MINOR: Yes. I have to say that God has blessed us with our bodies. We need to be stewards of our bodies. We don't have a second chance at this. I think some people believe they can mess up with their health and come back again. Well, you got to take care of it on the front end. And one thing about stewardship is that we have to recognize we don't own it. It's somebody else's, and we're taking care of it. And I do want to say what Blake is talking about - churches have to lead the way.

I don't know if you realize this or not, Rebecca. Some years ago, many of us got away from serving wine because we're concerned about people being alcoholics. But there are people out there who are foodaholics, who have been striving every day to eat better. Then they come to the one place that they're looking for help, and they come to a prayer breakfast. And there, at the breakfast, a bunch of greasy bacon and eggs and sausage, and they fall off the wagon. The church has to be the place where people can find that help.

ROBERTS: Let's hear from Chester in Romulus, Michigan. Chester, welcome to TALK OF THE NATION.

CHESTER: Hi. I would just like to say I'm a member of the original Seven Day Adventists. And according to the Bible, the original diet, man was vegetarian. And we believe in going back to the vegetarian diet and eat everything as close as original, either fruits and vegetables, and stay away from sugar and stuff. Because in the new heaven and Earth, there won't be any meat eating in the new heaven and Earth.

ROBERTS: And do you get that message from your church leaders, that vegetarianism is one way to practice your faith?

CHESTER: Oh, yes, yes. It's in the original Seven Day Adventist. Some Seven Day Adventists, they believe in Leviticus Chapter 11, which is eat clean meats. You know, pork is not clean, so they don't eat pork, catfish and stuff like that. But we believe that the original diet is no meat, period. It's in the Bible.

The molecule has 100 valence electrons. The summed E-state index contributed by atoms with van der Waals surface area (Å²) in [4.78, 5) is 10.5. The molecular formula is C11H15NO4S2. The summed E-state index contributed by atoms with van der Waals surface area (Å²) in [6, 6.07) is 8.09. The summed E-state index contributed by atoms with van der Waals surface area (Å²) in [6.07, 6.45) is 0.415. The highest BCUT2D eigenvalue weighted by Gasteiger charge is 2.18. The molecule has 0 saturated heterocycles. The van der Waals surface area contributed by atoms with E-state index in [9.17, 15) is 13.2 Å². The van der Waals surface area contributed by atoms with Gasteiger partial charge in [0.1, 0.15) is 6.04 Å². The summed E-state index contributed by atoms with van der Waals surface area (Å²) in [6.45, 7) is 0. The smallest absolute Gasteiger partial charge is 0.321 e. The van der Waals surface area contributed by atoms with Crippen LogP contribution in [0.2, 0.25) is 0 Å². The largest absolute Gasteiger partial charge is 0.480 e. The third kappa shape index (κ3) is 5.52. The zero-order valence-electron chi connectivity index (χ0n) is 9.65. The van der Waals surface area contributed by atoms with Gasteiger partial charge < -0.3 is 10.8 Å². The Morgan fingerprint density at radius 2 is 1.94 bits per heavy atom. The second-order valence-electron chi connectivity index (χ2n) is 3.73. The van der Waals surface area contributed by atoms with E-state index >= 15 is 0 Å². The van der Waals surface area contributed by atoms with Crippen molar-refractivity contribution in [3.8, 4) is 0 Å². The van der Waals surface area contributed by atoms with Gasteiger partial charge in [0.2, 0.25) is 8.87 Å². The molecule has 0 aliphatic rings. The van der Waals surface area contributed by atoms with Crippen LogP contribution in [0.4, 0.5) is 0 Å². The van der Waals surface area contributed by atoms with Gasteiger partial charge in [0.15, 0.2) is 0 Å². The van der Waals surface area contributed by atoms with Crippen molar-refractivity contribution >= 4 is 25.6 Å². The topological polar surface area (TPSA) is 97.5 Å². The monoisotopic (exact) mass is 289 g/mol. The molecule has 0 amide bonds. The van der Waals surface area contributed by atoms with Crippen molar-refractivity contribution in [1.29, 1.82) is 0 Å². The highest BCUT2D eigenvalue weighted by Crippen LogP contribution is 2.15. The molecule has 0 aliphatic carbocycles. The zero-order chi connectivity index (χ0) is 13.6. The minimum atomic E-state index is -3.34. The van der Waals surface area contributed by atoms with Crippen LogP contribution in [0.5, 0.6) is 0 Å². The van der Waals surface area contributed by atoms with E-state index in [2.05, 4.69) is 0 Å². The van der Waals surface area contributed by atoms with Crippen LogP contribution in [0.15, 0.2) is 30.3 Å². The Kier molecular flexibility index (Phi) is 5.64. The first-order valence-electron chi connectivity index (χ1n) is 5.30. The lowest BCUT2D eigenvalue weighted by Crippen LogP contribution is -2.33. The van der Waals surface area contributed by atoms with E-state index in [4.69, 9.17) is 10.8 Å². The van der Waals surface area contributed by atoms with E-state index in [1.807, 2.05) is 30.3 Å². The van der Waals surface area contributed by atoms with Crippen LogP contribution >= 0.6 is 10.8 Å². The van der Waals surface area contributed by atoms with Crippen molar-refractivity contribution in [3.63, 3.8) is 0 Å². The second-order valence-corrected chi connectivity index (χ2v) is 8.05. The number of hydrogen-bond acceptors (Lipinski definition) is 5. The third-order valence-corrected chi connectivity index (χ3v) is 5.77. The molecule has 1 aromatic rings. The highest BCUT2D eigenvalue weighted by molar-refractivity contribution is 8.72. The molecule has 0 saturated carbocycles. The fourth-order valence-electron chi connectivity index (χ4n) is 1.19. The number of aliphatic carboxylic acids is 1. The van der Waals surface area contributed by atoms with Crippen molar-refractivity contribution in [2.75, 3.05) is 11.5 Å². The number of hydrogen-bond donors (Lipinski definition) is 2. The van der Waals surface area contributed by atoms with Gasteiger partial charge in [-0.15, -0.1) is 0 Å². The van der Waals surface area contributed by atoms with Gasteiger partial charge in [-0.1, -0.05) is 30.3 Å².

ROBERTS: Chester, thanks for your call. Yeah. And Chester brings up an interesting point. Obviously, dietary guidelines are no stranger to a lot of difference faiths, whether it's keeping kosher or being a vegetarian, as he mentioned to be as Seventh Day Adventist. It seems that the degree that eating has a guideline, especially in Southern Christian faiths, it's the opposite. It's eating a lot.

MINOR: Well, I think one of the things we have to realize, though, I get a lot of resistance, and they're saying that my grandmama, great grandmama ate all of those things. But the idea is that we grew those things. They were prepared, and we grew them in our own gardens. We prepared them with fresh ingredients. And now things all come from the store and through middle men and stuff like that, and it's not the same thing.

And I will say that even if you do follow those diets, from - a vegetarian diet, if you're buying it from the store, it's still not necessarily that you're really getting all the appropriate ingredients. I really think we have to go back to more community gardens, church gardens. I don't care if you're in the city. There's nothing like eating something that's actually grown out of the ground and that you see it yourself.

ROBERTS: My guest is Michael O. Minor. He's reverend at the Oak Hill Baptist Church in Hernando, Mississippi. He's joining us from Memphis, Tennessee.

You're listening to TALK OF THE NATION from NPR News.

Do you find that people look at what you're putting on your plate at fellowship events? You know, do you have to practice what you preach quite a lot?

MINOR: Oh, all the time. But actually it's, know, I practice what I preach. I mean, when I get up in the morning, I have my turkey sausage. I have my waffles. I have my grits. I, you know, I probably eat a steak maybe once a month, but I actually don't even have the desire. I mean, the other day I was at - going to a fast food place and I was getting some chicken and I wanted the grilled chicken. And would you believe they put fried chicken quote-unquote by mistake? And I had to come back and bring it back.

But I try to do that because people are looking at us, and pastors have to be those leaders. In our denomination, our national president, Dr. Julius Scruggs, has told us that we have to be relevant. And I think as denominations become more relevant, not only in health but in other things, we'll start making our country a better place.

ROBERTS: And what about the exercise side of the equation? Are you able to address that?